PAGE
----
Yep, the water really is that blue.
A lovely little brook.
Like walking through Narnia….
Mountains in Jiuzhaigou.
A surprise critter sighting! My research hints he may be a mainland serrow.
This was just one of the nine cobalt-colored lakes dotting the park.
The tree-skimming waterfalls may have been one of my favorite Jiuzhaigou elements.
That’s the gorgeous sky I know and miss.
As autumn deepens in Sichuan, the fall weather combines with increasing pollution to make blue-sky days seem a treasure of the past. I’m left reminded of the profound difference a glimpse of pretty sky can make.
As humans, we have an amazing talent for artificially modifying our surroundings. If our weather’s too hot, we craft machines to infuse our homes with a cool breeze. When we want to work beyond the hours facilitated by the sun, we invent electricity-powered lighting. Even for non-potable water, we have a solution: buy a distiller.
Don’t get me wrong: I am a huge fan of such creature comforts. My air purifiers are all set on high. Already I’m fantasizing about my favorite winter luxury–our apartment’s in-floor heating.
Nevertheless, there are some things for which man’s best substitutes are a weak approximation. The sunshine is one of these. Continue reading “Jiuzhaigou & Jewel-Colored Lakes”
Incense censers in the temple adjacent to the buddha’s head.
A head-level view of the buddha and his hand-carved curls.
Let’s see that serene buddha smile!
A view from chest-level.
Religious grotto set into the mountainside staircase leading to the buddha’s feet.
Religious grotto #2.
That is a seriously sizable hand….
See the monk grottos across the way?
A view from the feet up.
No big deal–that’s just a mountain-sized buddha.
By far my favorite Chinese sign thus far; a nice touch in the ladies restroom!
Poetic tablets near the buddha.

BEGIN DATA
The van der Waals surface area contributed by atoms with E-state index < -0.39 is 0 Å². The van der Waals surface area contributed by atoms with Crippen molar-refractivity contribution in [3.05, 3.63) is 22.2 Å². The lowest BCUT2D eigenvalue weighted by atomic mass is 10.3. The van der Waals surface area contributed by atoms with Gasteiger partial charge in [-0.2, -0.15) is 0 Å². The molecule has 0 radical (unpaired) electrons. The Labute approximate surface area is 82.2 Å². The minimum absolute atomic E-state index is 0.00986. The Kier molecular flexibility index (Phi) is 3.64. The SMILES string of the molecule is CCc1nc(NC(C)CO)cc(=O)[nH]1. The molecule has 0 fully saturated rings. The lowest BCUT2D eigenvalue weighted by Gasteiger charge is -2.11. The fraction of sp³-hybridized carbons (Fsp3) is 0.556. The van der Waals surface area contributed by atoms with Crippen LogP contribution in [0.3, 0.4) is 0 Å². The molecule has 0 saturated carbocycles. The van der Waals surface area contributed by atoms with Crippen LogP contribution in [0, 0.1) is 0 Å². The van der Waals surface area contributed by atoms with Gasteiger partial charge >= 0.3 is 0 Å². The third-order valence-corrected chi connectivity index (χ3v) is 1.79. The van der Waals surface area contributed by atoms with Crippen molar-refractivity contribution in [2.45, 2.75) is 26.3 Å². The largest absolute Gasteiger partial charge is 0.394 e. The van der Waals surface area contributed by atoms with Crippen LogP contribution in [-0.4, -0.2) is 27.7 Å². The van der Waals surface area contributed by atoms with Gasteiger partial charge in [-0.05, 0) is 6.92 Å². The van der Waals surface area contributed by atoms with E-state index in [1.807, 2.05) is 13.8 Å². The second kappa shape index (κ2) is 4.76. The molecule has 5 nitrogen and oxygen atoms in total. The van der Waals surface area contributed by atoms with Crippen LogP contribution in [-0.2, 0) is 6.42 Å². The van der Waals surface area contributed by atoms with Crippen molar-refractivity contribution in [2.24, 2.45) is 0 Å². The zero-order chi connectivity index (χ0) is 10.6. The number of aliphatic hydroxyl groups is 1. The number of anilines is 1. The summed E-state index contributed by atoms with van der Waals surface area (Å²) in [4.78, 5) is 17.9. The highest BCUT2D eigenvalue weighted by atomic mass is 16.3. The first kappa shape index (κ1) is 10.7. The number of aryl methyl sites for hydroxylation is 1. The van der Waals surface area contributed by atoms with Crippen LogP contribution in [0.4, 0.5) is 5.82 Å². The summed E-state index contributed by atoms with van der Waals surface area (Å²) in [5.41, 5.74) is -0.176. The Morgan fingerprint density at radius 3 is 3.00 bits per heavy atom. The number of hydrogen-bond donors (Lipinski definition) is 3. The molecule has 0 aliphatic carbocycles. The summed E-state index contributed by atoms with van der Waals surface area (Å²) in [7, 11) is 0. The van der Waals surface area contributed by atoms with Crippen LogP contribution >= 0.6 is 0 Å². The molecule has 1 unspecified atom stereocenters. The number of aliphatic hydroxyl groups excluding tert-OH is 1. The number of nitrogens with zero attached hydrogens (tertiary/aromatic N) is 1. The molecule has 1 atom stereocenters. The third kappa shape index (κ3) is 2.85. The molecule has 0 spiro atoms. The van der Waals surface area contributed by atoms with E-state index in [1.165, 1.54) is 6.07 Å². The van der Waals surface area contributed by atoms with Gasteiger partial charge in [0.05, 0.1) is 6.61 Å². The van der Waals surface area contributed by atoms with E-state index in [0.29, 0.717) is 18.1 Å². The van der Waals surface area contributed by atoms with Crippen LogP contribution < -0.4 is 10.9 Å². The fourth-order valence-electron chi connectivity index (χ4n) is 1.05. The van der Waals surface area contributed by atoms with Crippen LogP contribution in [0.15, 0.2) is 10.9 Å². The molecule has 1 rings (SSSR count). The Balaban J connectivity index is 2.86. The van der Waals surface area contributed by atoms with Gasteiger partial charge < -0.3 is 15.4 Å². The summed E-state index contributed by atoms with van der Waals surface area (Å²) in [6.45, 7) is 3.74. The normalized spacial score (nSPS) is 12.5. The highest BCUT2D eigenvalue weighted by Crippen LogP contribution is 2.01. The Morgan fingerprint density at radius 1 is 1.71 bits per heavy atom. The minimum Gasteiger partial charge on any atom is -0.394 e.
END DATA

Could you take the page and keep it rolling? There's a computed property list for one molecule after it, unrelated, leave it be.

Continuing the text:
Horse carving at the nearby tomb museum.
Ancient tomb-side cave carvings.
Year of the Tiger, anyone?
Hill-top temple near the buddha.
Temple incense censer.
The secret no one tells you about living adventurously is this: sometimes you get lazy.
Living in China, I have at my fingertips some incredible opportunities to explore, to experience new things. Some days I’m great at availing myself of them; when last I attended hot pot (for more on this unique eating experience, peruse here), I said, “Hey, when in Rome” and tried the cow tendon and throat our Chinese friends had ordered up. I was actually disappointed when all the duck kidney got snapped up before I could give it a go.
Other days, however, I become incredibly slothful. Just tired in that unique way only intercultural interfaces can make you. Those days, I’ve no interest in practicing my Mandarin. I don’t want try exciting new food. I cannot even face the thought of going to the dry cleaners, knowing the visit may be riddled with land-mine-style language barriers. These are the days I’m in danger of sleeping my way through our China tour, closing my eyes when I should be jumping on opportunities that may never come my way again. Continue reading “Big Buddhas & Tang Era Tales”